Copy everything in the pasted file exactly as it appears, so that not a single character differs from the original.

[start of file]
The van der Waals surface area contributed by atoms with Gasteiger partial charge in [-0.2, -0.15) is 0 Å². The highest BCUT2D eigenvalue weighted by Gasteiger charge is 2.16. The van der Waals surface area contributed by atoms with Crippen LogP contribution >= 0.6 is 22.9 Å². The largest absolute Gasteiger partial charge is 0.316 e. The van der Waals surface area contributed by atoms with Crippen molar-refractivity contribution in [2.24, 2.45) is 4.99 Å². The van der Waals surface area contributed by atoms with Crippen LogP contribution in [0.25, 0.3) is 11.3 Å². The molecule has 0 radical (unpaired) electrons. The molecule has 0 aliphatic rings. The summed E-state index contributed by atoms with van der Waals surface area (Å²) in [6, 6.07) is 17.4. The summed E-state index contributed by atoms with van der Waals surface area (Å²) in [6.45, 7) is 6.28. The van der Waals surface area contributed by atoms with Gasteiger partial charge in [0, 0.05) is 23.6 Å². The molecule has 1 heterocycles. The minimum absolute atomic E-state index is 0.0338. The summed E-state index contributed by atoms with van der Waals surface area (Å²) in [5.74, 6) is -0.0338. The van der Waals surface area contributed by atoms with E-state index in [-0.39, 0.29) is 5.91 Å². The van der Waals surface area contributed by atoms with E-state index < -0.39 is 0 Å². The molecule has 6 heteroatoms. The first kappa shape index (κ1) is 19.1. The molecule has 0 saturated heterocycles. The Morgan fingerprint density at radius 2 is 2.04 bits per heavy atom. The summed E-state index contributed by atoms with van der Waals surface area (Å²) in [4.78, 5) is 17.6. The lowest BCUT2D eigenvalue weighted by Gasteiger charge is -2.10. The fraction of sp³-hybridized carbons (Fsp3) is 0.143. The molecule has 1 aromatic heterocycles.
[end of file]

The van der Waals surface area contributed by atoms with Gasteiger partial charge in [-0.2, -0.15) is 0 Å². The highest BCUT2D eigenvalue weighted by Gasteiger charge is 2.16. The van der Waals surface area contributed by atoms with Crippen LogP contribution >= 0.6 is 22.9 Å². The largest absolute Gasteiger partial charge is 0.316 e. The van der Waals surface area contributed by atoms with Crippen molar-refractivity contribution in [2.24, 2.45) is 4.99 Å². The van der Waals surface area contributed by atoms with Crippen LogP contribution in [0.25, 0.3) is 11.3 Å². The molecule has 0 radical (unpaired) electrons. The molecule has 0 aliphatic rings. The summed E-state index contributed by atoms with van der Waals surface area (Å²) in [6, 6.07) is 17.4. The summed E-state index contributed by atoms with van der Waals surface area (Å²) in [6.45, 7) is 6.28. The van der Waals surface area contributed by atoms with Gasteiger partial charge in [0, 0.05) is 23.6 Å². The molecule has 1 heterocycles. The minimum absolute atomic E-state index is 0.0338. The summed E-state index contributed by atoms with van der Waals surface area (Å²) in [5.74, 6) is -0.0338. The van der Waals surface area contributed by atoms with E-state index in [-0.39, 0.29) is 5.91 Å². The van der Waals surface area contributed by atoms with E-state index < -0.39 is 0 Å². The molecule has 6 heteroatoms. The first kappa shape index (κ1) is 19.1. The molecule has 0 saturated heterocycles. The Morgan fingerprint density at radius 2 is 2.04 bits per heavy atom. The summed E-state index contributed by atoms with van der Waals surface area (Å²) in [4.78, 5) is 17.6. The lowest BCUT2D eigenvalue weighted by Gasteiger charge is -2.10. The fraction of sp³-hybridized carbons (Fsp3) is 0.143. The molecule has 1 aromatic heterocycles.